The Argus Leader is owned by USA Today publisher Gannett and is the largest newspaper in South Dakota. It wrote about the government’s initial release of information. But Jonathan Ellis, one of the reporters behind the requests, said there’s more to learn if the paper gets what it’s seeking.

Ellis said he would like to write about the companies who profit the most from the Supplemental Nutrition Assistance Program , called SNAP. He would like to analyze how successful efforts to involve farmers’ markets in the program have been. And he is still hoping to use the data to identify stores that seem like outliers, an indication of potential fraud.


Japan's top court said Thursday it has rejected an appeal by former Nissan Chairman Carlos Ghosn's lawyers against his extended detention after his fourth arrest on allegations of financial misconduct.

The decision upholds the extension of his detention through April 22 that was approved Monday by the Tokyo District Court.

The Supreme Court ruling was made Wednesday and conveyed to foreign media on Thursday.

Ghosn was first arrested in November and charged with under-reporting his retirement compensation and with breach of trust. He was released March 6 on bail, but was arrested again on April 4 on fresh allegations and sent back to detention.

Rearresting a suspect released on bail, which is allowed only after indictment, is rare and has triggered criticism of Japan's criminal justice system, in which long detentions during investigations are routine.

Ghosn, who led Nissan for two decades and is credited with turning around the company from near-bankruptcy, has denied any wrongdoing.

In a separate legal maneuver, the Tokyo District Court has rejected an appeal by Ghosn's lawyers questioning prosecutors' confiscation of video of security camera installed at Ghosn's apartment, Kyodo News reported Thursday. The court did not respond to calls after office hours.

Last week, Nissan's shareholders voted to remove Ghosn from the company's board.

In his video statement filmed before his arrest and released by his lawyers April 9, Ghosn accused some Nissan executives of plotting against him over unfounded fears about losing their autonomy to their French alliance partner Renault SA.



A federal appeals court on Wednesday scheduled a hearing over whether to stop the Trump administration from forcing asylum seekers to wait in Mexico for their immigration court hearings.

The 9th U.S. Circuit Court of Appeals set a hearing for April 24 in San Francisco over whether a lower court ruling to block the policy should go into effect while the case proceeds.

U.S. District Judge Richard Seeborg ruled April 8 that the unprecedented policy violated U.S. law and should be halted because it failed to evaluate dangers migrants face in Mexico.

He issued an order to stop the policy, but gave the government time to appeal, which it did claiming the ruling was erroneous and would endanger the public.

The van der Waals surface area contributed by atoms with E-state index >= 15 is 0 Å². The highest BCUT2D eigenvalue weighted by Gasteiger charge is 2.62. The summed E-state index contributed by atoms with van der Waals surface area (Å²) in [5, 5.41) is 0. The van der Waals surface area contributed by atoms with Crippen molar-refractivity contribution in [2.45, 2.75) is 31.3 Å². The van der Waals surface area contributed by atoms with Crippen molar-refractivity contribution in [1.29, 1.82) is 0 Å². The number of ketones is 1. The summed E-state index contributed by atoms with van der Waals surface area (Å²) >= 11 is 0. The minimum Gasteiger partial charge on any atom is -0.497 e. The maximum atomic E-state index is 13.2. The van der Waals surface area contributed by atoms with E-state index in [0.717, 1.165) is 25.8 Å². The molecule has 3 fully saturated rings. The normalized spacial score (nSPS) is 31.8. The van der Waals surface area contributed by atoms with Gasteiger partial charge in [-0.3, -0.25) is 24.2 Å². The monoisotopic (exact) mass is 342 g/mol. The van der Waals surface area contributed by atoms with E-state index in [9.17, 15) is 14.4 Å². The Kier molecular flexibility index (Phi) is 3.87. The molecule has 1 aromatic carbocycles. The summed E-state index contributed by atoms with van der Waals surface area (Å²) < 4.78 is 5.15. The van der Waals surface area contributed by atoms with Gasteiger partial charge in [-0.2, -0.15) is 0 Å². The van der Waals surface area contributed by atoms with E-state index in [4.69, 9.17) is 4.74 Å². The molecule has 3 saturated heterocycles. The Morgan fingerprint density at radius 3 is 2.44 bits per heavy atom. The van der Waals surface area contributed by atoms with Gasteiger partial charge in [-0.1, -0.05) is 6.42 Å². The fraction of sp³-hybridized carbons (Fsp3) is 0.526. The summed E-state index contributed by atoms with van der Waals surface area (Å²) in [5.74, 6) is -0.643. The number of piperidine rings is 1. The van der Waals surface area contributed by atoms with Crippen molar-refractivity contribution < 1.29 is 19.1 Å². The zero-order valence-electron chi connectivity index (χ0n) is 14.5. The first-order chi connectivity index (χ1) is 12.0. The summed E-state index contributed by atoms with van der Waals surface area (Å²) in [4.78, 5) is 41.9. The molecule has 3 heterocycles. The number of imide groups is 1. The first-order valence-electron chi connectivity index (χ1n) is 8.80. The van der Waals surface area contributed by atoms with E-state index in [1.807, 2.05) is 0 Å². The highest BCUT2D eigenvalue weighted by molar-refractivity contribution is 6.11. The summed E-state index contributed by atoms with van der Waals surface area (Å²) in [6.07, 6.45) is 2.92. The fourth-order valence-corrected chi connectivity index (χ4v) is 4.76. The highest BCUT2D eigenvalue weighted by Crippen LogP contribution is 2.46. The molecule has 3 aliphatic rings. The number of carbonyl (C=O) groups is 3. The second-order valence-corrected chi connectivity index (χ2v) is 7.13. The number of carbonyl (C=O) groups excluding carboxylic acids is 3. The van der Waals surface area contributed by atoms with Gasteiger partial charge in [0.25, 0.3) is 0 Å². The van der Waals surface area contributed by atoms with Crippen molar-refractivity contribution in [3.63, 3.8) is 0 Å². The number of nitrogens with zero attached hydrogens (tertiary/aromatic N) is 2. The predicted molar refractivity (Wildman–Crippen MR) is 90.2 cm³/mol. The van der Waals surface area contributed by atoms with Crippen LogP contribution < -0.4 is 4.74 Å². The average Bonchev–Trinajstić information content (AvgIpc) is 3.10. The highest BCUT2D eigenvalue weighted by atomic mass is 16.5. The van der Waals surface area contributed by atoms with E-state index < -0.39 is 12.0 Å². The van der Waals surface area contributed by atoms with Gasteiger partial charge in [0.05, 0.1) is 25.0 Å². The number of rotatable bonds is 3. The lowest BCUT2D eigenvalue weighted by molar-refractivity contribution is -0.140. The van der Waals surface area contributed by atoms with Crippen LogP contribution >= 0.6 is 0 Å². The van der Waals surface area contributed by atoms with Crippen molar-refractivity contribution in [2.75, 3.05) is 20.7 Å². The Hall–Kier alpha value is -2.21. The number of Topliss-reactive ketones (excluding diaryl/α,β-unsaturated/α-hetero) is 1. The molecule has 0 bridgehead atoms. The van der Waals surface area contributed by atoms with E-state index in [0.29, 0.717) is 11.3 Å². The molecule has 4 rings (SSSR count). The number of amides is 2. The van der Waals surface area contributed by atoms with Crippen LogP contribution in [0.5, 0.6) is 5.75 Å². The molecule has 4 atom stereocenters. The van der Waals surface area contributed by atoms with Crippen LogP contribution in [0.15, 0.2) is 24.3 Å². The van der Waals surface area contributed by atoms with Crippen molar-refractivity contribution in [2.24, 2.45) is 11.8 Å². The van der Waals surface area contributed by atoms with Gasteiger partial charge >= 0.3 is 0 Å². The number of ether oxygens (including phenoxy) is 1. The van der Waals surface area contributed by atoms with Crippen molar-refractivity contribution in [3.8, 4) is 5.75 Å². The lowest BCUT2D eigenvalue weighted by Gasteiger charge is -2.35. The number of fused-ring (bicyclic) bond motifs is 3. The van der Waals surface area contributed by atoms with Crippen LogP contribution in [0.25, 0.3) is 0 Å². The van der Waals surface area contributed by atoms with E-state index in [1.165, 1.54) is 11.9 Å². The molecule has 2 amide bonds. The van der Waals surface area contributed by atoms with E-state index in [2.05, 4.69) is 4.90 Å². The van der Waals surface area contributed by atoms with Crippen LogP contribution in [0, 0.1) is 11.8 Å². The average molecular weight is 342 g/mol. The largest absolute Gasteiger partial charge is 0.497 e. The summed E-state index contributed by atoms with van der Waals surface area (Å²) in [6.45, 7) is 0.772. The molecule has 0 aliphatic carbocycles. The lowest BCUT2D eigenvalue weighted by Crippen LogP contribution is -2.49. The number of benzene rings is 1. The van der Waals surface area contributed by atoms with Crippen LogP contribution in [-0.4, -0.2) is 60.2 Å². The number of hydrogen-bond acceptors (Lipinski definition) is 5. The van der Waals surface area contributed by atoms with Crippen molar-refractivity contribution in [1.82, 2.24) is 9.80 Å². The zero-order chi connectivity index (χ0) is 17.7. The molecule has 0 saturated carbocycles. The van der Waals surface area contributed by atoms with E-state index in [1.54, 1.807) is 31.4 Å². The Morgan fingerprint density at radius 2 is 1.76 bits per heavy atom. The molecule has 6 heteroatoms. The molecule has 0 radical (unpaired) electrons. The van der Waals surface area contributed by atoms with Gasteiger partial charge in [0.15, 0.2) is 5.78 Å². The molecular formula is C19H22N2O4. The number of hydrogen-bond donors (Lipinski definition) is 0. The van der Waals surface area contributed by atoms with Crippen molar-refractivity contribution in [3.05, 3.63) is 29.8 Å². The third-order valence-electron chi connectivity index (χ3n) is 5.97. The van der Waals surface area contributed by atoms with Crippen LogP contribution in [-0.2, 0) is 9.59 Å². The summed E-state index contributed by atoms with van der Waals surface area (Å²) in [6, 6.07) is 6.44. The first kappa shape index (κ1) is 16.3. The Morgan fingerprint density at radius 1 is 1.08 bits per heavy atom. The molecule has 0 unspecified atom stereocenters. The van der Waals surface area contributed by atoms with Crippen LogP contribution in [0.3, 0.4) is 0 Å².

A three-judge panel of the 9th Circuit issued a temporary stay last week — leaving the policy in place — and requested written arguments from the government and immigrant advocates before setting the hearing date, now set for next week.



Lawyers for Kansas told the state Supreme Court on Monday that it should sign off on a new law boosting spending on public schools and end a protracted education funding lawsuit partly because the law has broad, bipartisan support.

Attorney General Derek Schmidt, a Republican, filed written legal arguments defending the new law. It contains Democratic Gov. Laura Kelly's proposal for an education funding increase of roughly $90 million a year and is aimed at satisfying a state Supreme Court ruling last year that education funding remained inadequate.

Four school districts sued the state in 2010, and their attorneys have said that the new law does not provide enough additional funding after the 2019-20 school year. Schmidt said the districts are seeking a "heckler's veto" after Kelly, many Republican lawmakers and the GOP-led State Board of Education agreed that the increase she sought would satisfy the court.

"This court should give great weight to the considered decisions of both the education officials and the people's representatives," Schmidt's written argument said. "That is particularly true here given the widespread, bipartisan consensus."

Attorneys for the four school districts asked in their own filing for the Supreme Court to order higher spending after the 2019-20 school year, give legislators another year to comply and keep the case open so that the state's actions can be monitored.


The Supreme Court is declining to take the case of a Pennsylvania rapper who was convicted of threatening police officers in one of his songs.

The high court declined on Monday to take the case of Jamal Knox, known as Mayhem Mal. In 2012, he and rapper Rashee Beasley were arrested by Pittsburgh police on gun and drug charges. A song they later wrote about the arrest contains phrases including “Let’s kill these cops cuz they don’t do us no good.”

Both were charged with terroristic threats and other crimes.

Knox argued that the song was protected by the First Amendment, but he was ultimately convicted and sentenced to one to three years in prison. Pennsylvania’s highest court upheld his convictions.